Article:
PRINCIPLE #3: F&E companies embrace new technologies
Artificially intelligent technologies now allow for cost-effective real-time service delivery, 24/7. The growing occurrence of chatbots, personal (voice) assistants and humanoids at the frontline is making real-time service delivery a minimum requirement to compete on the market.
F&E organisations embrace these new technologies, looking constantly how they may be used to enhance the customer experience in a cost-effective way. For example, Dutch airline KLM is fueling its customer service with AI to automate over half of all inquiries through Facebook, Messenger, Twitter and WhatsApp. The result? A doubling of its case volume and service agents freeing up time to focus on cases requiring a human approach.
F&E leaders, however, also recognise the limitations of technology and put the improvement of technology and data usage central. Today, many customer interactions cannot yet be managed by technology, whereas simple queries may still lead to wrong responses. Technology and AI need to be trained over time and human monitoring of its performance is still crucial to avoid introducing unwanted responses.
PRINCIPLE #4: F&E companies have ‘Fast’ and ‘Easy’ embedded in their core
While companies may start smaller initiatives to enhance customer convenience, it should not be a standalone project. F&E leaders see ‘Fast’ and ‘Easy’ as crucial parts of their overall business strategy and goals. Equally, the metrics driving their business reflect this focus. In their effort to become an F&E company, DBS Bank built its business around the acronym ‘RED’, which stands for respectful, easy to deal with and dependable. The linked metric ‘customer hour’ measures how much time customers are saving by all the new implementations done by DBS. The bank rose from bottom satisfaction scores in 2009 to one of the most rapid growing financial institutions in Asia and was elected the world’s best digital bank in 2018.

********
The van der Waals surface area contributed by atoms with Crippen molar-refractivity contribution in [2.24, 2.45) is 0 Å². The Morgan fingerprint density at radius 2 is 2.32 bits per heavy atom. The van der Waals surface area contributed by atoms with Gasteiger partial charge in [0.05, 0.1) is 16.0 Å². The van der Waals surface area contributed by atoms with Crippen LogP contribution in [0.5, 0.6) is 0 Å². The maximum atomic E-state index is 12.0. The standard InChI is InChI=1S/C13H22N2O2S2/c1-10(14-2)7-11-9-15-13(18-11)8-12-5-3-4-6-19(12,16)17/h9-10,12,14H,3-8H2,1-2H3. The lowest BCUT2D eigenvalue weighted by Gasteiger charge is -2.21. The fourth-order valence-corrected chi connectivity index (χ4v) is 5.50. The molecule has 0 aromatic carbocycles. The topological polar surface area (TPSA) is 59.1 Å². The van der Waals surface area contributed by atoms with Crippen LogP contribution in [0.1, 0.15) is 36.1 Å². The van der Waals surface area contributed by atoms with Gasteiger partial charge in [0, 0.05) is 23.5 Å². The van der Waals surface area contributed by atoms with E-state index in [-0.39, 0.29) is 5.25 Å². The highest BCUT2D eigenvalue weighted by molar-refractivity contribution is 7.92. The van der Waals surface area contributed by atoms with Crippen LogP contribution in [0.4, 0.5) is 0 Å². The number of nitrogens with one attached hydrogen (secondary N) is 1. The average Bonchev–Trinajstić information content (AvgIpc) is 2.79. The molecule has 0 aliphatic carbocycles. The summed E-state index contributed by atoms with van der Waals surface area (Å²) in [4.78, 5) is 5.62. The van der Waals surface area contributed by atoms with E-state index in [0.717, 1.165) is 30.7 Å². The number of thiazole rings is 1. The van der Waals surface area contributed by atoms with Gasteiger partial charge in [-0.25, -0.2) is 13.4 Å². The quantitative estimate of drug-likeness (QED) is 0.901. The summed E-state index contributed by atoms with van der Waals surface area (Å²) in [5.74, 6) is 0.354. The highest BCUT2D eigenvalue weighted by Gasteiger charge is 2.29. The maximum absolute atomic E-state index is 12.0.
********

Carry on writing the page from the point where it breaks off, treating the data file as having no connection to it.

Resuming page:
Equally, F&E companies seek to learn from other companies inside and outside their industry to uncover best practices. The GANDALF (Google – Amazon – Netflix – DBS – Apple – LinkedIn – Facebook) acronym is the guiding light for all activities within DBS, forcing any of its teams to match its plans and innovations to what leading tech companies are doing.
Recently, this has led DBS to invest in building partnerships with non-financial service providers and the launch of marketplaces for property, cars, travel and electricity. The idea? Enhance DBS customers’ lives and live up to their new motto ‘Live more, Bank less’. It is exactly this state of being ‘a partner in everyday life’ that makes F&E leaders special in today’s business environment.
While some marketers would argue this thinking does not apply to their industry, nothing could be more wrong. Take the example of Lemonade. The U.S. insurance platform is rapidly transforming a seemingly rock-solid industry. Their approach? The promise of a zero paperwork and instant everything. Lemonade uses AI to sign up customers and to evaluate claims, boasting it takes a maximum of 3 minutes from approval to payout. The result? A four-year-old startup valued at $2bn.
It is clear, no organisation is free from the push toward higher convenience. Time to become ‘fast’ and ‘easy’! The Uber’s and Amazon’s of this planet won’t wait for you to catch up.